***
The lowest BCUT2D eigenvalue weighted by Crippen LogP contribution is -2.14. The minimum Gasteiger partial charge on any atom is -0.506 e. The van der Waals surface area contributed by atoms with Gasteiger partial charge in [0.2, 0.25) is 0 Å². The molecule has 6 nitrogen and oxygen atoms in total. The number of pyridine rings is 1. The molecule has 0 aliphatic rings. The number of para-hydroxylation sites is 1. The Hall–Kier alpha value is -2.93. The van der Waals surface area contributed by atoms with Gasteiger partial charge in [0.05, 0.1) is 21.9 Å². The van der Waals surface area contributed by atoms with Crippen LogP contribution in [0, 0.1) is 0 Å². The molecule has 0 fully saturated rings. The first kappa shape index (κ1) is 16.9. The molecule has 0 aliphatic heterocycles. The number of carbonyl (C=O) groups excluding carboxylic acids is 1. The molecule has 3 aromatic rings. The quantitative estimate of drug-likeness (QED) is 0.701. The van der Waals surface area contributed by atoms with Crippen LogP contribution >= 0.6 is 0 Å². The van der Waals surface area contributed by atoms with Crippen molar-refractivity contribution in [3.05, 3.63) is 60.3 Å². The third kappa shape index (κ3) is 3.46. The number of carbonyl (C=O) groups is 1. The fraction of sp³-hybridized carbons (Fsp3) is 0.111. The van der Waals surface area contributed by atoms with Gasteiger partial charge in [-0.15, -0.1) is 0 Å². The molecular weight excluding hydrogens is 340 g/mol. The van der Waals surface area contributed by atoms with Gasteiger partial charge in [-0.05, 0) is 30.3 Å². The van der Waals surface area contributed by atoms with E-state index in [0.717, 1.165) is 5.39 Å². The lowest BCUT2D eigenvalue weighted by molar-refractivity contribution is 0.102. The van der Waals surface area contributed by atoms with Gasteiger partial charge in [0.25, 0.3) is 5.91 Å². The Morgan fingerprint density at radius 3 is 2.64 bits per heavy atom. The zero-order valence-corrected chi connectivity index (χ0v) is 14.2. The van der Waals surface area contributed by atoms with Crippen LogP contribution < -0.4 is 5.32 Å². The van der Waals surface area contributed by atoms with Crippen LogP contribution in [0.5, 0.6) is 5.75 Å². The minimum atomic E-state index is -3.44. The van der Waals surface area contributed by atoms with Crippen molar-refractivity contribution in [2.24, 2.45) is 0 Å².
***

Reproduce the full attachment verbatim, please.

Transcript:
The lowest BCUT2D eigenvalue weighted by Crippen LogP contribution is -2.14. The minimum Gasteiger partial charge on any atom is -0.506 e. The van der Waals surface area contributed by atoms with Gasteiger partial charge in [0.2, 0.25) is 0 Å². The molecule has 6 nitrogen and oxygen atoms in total. The number of pyridine rings is 1. The molecule has 0 aliphatic rings. The number of para-hydroxylation sites is 1. The Hall–Kier alpha value is -2.93. The van der Waals surface area contributed by atoms with Gasteiger partial charge in [0.05, 0.1) is 21.9 Å². The van der Waals surface area contributed by atoms with Crippen LogP contribution in [0, 0.1) is 0 Å². The molecule has 0 fully saturated rings. The first kappa shape index (κ1) is 16.9. The molecule has 0 aliphatic heterocycles. The number of carbonyl (C=O) groups excluding carboxylic acids is 1. The molecule has 3 aromatic rings. The quantitative estimate of drug-likeness (QED) is 0.701. The van der Waals surface area contributed by atoms with Crippen LogP contribution >= 0.6 is 0 Å². The van der Waals surface area contributed by atoms with Crippen molar-refractivity contribution in [3.05, 3.63) is 60.3 Å². The third kappa shape index (κ3) is 3.46. The number of carbonyl (C=O) groups is 1. The fraction of sp³-hybridized carbons (Fsp3) is 0.111. The van der Waals surface area contributed by atoms with Gasteiger partial charge in [-0.15, -0.1) is 0 Å². The molecular weight excluding hydrogens is 340 g/mol. The van der Waals surface area contributed by atoms with Gasteiger partial charge in [-0.05, 0) is 30.3 Å². The van der Waals surface area contributed by atoms with E-state index in [0.717, 1.165) is 5.39 Å². The lowest BCUT2D eigenvalue weighted by molar-refractivity contribution is 0.102. The van der Waals surface area contributed by atoms with Gasteiger partial charge in [0.25, 0.3) is 5.91 Å². The Morgan fingerprint density at radius 3 is 2.64 bits per heavy atom. The zero-order valence-corrected chi connectivity index (χ0v) is 14.2. The van der Waals surface area contributed by atoms with Crippen LogP contribution < -0.4 is 5.32 Å². The van der Waals surface area contributed by atoms with Crippen LogP contribution in [0.5, 0.6) is 5.75 Å². The minimum atomic E-state index is -3.44. The van der Waals surface area contributed by atoms with Crippen molar-refractivity contribution in [2.24, 2.45) is 0 Å².